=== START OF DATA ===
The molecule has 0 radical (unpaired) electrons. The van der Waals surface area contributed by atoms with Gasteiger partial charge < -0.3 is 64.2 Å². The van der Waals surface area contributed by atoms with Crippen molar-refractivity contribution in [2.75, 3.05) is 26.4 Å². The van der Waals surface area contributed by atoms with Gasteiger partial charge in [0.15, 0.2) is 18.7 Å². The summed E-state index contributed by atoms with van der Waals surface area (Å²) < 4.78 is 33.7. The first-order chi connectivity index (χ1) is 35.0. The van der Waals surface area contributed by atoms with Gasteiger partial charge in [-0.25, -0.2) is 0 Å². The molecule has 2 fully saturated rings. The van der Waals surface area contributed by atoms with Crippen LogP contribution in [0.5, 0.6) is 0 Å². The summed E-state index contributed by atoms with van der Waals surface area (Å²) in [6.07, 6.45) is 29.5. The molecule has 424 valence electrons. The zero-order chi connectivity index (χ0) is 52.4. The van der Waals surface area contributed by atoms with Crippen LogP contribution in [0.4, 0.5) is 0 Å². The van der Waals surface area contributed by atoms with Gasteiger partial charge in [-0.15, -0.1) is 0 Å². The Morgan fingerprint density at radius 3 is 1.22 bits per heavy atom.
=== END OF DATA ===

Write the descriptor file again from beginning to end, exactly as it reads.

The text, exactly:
The molecule has 0 radical (unpaired) electrons. The van der Waals surface area contributed by atoms with Gasteiger partial charge < -0.3 is 64.2 Å². The van der Waals surface area contributed by atoms with Crippen molar-refractivity contribution in [2.75, 3.05) is 26.4 Å². The van der Waals surface area contributed by atoms with Gasteiger partial charge in [0.15, 0.2) is 18.7 Å². The summed E-state index contributed by atoms with van der Waals surface area (Å²) < 4.78 is 33.7. The first-order chi connectivity index (χ1) is 35.0. The van der Waals surface area contributed by atoms with Gasteiger partial charge in [-0.25, -0.2) is 0 Å². The molecule has 2 fully saturated rings. The van der Waals surface area contributed by atoms with Crippen LogP contribution in [0.5, 0.6) is 0 Å². The summed E-state index contributed by atoms with van der Waals surface area (Å²) in [6.07, 6.45) is 29.5. The molecule has 424 valence electrons. The zero-order chi connectivity index (χ0) is 52.4. The van der Waals surface area contributed by atoms with Crippen LogP contribution in [0.4, 0.5) is 0 Å². The van der Waals surface area contributed by atoms with Gasteiger partial charge in [-0.15, -0.1) is 0 Å². The Morgan fingerprint density at radius 3 is 1.22 bits per heavy atom.